12. missohkay @ the misadventures of missohkay: “It’s just food” – Food. It’s not what’s for dinner.
  13. BMarCloudy with a Chance of Infertility: “Bittersweet” – The end of my breastfeeding journey with a link to my early days on the breastfeeding roller coaster 🙂
  14. DelennSlaying, Blogging, Whatever…:PAIL Bloggers – Monthly Theme – Feeding your child” – My experience of breastfeeding and formula feeding.  What the classes don’t tell you.
  15. ElizabethBébé Suisse: “Breastfeeding as a mixed metaphor: feeding my child” – Mixing metaphors and overcoming a few bumps in creating a beautiful breastfeeding relationship.
  16. Amanda @ Reading Each Page: “Thank Goodness for Formula” – Feeding my son didn’t work out how I had planned, but thanks to science he is a happy and healthy baby.
  17. RelaxedNoMoreRelaxed No More: “To Mush Or Not To Mush” – When my little one was 6 months old, he was more ready for solids than I was. These are my contemplations on starting solids and which way to go with them – the traditional puree road or BLW.
  18. EsperanzaStumbling Gracefully: “Breastfeeding Take Two” – Trying to resolve my ambivalent feelings about breastfeeding as I embark on a second attempt.
  19. LisaLoving Our Life Together: “Monthly Theme: How to Feed a Baby
  20. ozifrogmaybe baby, J-man & the adventures of hub-in-boots: “Feeding the jman” – Ozifrog writes about her “boob man,” breastfeeding, and all the things she wish she knew about feeding jman.
  21. Stephanie @ Blawnde’s Blawg: “PAIL’s Monthly Theme Post – Feeding Your Child” – feeding my children, from one extreme to the other

If you are still writing your post, or these posts inspire you, link up in the comments. Additional posts will be added through the end of the week, so check back in to see if any new posts pop up, and feel free to leave some general comments on the topic below.


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join in!

Hey everyone! We know it’s been a busy summer, but we would still love to hear your thoughts about feeding your child. It’s such a diverse topic, and we could definitely all learn from each other’s experiences and struggles, our triumphs and tribulations.

Did you write your monthly theme post yet?

Submissions are due tonight!


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guest post: sexual assault and infertility

I’d like to preface this article by saying that some may find it triggering.

Take care of yourselves, Mamas!


Thirteen years ago, I was at my church youth group.  When I left the room to go to the bathroom, I was followed and violently attacked by knife point.  The gift I had hoped to give my husband was stolen from me, and I was left alone by the church with a Pastor who immediately asked “Well, why were you outside the youth room?”

Eight years later, I meet the man of my dreams.  He is normal, calm, a gentleman… and dealt with all my quirks.  He had to be in my line of sight to make sandwiches with knives, he couldn’t walk behind me, and he dealt with debilitating flashbacks and nightmares until a magical combination of medication and counseling finally created the woman I am proud to be today.  This entry is not a woe-is-me post… but rather a story about how sexual assault can complicate infertility treatments and birth.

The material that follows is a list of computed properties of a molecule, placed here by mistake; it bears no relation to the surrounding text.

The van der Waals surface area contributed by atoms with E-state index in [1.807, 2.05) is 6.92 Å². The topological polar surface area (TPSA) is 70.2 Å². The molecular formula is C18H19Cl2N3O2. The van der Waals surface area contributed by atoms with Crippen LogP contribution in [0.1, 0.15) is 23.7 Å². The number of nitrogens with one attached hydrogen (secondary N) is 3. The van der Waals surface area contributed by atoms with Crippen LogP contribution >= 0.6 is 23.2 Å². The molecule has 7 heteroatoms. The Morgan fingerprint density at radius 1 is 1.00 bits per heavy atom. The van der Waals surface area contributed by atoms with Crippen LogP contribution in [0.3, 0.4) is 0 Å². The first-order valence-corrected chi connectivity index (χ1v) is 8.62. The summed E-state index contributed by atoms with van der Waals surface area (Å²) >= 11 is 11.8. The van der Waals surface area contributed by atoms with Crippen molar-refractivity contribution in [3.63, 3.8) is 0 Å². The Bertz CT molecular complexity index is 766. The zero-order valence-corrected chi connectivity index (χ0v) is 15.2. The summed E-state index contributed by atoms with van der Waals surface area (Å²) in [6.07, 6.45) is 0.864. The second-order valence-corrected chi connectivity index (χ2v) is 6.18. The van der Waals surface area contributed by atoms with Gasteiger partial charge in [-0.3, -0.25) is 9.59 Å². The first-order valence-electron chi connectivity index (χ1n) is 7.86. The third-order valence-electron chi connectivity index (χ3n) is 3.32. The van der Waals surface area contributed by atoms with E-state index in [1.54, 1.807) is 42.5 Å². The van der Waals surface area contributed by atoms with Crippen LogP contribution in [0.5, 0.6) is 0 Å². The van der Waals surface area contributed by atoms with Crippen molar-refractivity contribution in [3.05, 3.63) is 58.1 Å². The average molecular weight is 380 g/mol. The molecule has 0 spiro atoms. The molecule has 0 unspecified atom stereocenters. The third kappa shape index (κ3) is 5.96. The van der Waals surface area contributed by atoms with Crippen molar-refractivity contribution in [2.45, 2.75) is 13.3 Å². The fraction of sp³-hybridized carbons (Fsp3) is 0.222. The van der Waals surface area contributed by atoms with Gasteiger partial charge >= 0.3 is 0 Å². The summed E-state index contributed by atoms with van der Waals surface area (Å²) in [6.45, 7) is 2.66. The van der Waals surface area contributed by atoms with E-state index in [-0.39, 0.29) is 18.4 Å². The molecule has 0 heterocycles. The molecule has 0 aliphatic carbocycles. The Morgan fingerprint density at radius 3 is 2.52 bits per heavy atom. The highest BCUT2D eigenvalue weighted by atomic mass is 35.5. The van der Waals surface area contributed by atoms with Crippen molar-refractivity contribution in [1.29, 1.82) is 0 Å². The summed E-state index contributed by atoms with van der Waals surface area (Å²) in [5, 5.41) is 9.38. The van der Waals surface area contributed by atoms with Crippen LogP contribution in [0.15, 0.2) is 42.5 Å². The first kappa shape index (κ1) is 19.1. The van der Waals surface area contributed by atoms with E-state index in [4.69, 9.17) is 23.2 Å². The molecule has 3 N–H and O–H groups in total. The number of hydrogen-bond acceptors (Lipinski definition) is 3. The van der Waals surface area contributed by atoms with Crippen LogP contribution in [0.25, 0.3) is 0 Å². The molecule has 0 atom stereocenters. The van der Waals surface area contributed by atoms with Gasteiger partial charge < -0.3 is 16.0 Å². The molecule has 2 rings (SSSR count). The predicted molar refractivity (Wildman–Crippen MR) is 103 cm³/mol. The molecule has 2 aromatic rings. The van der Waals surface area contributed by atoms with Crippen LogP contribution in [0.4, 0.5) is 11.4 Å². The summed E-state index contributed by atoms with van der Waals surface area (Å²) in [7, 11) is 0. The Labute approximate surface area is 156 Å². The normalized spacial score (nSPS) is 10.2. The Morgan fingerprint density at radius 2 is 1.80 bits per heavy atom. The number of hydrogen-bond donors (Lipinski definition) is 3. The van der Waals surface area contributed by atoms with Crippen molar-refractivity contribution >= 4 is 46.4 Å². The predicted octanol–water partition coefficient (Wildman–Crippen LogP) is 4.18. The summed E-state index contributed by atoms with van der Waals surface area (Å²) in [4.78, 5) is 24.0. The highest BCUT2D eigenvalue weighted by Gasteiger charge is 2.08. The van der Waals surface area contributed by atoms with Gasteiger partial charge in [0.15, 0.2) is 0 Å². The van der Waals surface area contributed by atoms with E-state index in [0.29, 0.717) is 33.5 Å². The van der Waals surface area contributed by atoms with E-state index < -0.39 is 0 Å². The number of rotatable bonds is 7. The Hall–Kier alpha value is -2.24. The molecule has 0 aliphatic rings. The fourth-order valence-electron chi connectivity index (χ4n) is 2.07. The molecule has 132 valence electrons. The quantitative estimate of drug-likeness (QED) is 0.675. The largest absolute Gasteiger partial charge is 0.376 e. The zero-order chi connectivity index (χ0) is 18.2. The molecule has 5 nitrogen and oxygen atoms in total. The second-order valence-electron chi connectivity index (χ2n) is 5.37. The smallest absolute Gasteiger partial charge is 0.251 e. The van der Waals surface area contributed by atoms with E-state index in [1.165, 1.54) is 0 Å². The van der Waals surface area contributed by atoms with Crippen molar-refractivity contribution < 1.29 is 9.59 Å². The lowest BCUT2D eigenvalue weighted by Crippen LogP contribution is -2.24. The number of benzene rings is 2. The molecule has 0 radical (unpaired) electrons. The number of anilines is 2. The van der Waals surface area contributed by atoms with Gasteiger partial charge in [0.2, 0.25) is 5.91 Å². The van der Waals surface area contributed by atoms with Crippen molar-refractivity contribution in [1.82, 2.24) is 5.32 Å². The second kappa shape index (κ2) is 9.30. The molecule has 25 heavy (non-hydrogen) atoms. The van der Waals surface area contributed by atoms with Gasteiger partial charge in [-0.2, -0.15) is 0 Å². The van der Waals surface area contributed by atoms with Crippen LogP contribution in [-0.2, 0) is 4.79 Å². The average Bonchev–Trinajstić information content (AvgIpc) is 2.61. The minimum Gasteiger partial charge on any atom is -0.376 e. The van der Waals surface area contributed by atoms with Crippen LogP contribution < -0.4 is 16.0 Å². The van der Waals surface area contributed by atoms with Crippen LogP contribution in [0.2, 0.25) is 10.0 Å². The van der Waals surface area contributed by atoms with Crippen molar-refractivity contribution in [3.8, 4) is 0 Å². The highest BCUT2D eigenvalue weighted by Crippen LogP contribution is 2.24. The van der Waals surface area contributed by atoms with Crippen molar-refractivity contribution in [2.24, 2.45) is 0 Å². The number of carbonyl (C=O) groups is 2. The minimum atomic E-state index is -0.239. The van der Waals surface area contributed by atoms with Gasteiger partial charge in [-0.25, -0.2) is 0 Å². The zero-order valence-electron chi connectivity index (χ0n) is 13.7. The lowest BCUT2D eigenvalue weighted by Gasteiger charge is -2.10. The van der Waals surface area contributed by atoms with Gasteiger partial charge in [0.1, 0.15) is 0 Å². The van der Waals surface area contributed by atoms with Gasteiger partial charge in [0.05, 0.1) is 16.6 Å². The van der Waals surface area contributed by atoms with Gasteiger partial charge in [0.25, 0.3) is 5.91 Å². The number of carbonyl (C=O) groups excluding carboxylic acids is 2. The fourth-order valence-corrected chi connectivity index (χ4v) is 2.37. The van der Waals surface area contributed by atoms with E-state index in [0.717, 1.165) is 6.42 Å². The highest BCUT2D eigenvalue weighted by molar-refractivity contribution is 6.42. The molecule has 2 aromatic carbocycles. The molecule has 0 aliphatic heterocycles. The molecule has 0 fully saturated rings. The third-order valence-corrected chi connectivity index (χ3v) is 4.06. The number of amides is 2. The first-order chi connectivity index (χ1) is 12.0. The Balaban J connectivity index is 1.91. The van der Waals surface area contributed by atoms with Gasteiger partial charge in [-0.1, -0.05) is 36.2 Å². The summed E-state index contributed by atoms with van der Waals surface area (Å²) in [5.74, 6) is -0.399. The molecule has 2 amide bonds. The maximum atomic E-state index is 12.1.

We tried for so long with Ethan. Sex is (was) triggering, and more of a chore than anything else. So many people telling me to “Just Relax” was triggering.  It was laughable, the journey to becoming the very person I wanted to be (a mama) was made traumatic by my past.  And then came the internal ultrasounds; again, things were taken out of my control and placed into the hands of someone else.  Though I was aware of these ultrasounds, I traveled outside of myself frequently, just wishing to get pregnant so every month I didn’t feel violated again and again.  My RE was understanding, at least to the point someone could go who had not been through what I had.  She was informative and empowering by allowing me to set the pace and telling me everything she was doing.  Though I had that power, it was still the hardest three years I’ve ever gone through.

And then we got pregnant.  We were over the moon, and finally I felt like I could have 9 months of blissful lack of vaginal disruption.  I got passed from my RE to an OB/GYN.  I met with this OB a few weeks later, where she had me undress.  I talked with the nurse, and requested to be informed about everything prior to the OB doing anything.  She made sure to tell me that the message would be passed along.

It wasn’t.  The OB came in, and proceeded to examine me in ways that I didn’t feel I consented to, and it was one of the most shameful and triggering experiences.  When I told her to stop, she told me that it was necessary to examine me to make sure I was in good shape for the pregnancy and continued on.  She left and I cried.

After that visit, I made a complaint to the medical board.  They wrote back and told me that what she did wasn’t out of the scope of her practice and they would not be passing along my complaints.  I was flabbergasted.

This infuriated me, but also was the turning point for my care during my pregnancy.

I found a midwife.  I needed to feel more in control, and to feel like I had an advocate.  I finally felt I had a voice.  I started saying “No.”  I required everything that was being done for me and to me to be authorized BY me.   Suddenly, my birth was empowering instead of frightening and triggering.  I took back my own body in a new way.

I write this post as I am starting my own journey towards my Doula certification and reading a book described as the birth for sexual assault survivors bible.  I hope that I can help empower other women to find their own voice; their own power in birth.

I write this post  to empower you to tell yours.  When there are as many blogs on this blogroll as there are, statistically, there are at least 33% of us who have gone through some sort of sexual abuse.

You are not alone.


Share. Visit. Read. Comment. Support.

Julia, formerly a molder of young minds, has briefly stepped away from that task to manufacture a child of her own. Along with the standard baby accessories such as hands and lips, she is planning on installing chrome side-pipes, rollbars, and a bitchin’ spoiler. She is fending off accusations that Jesse James is the true father.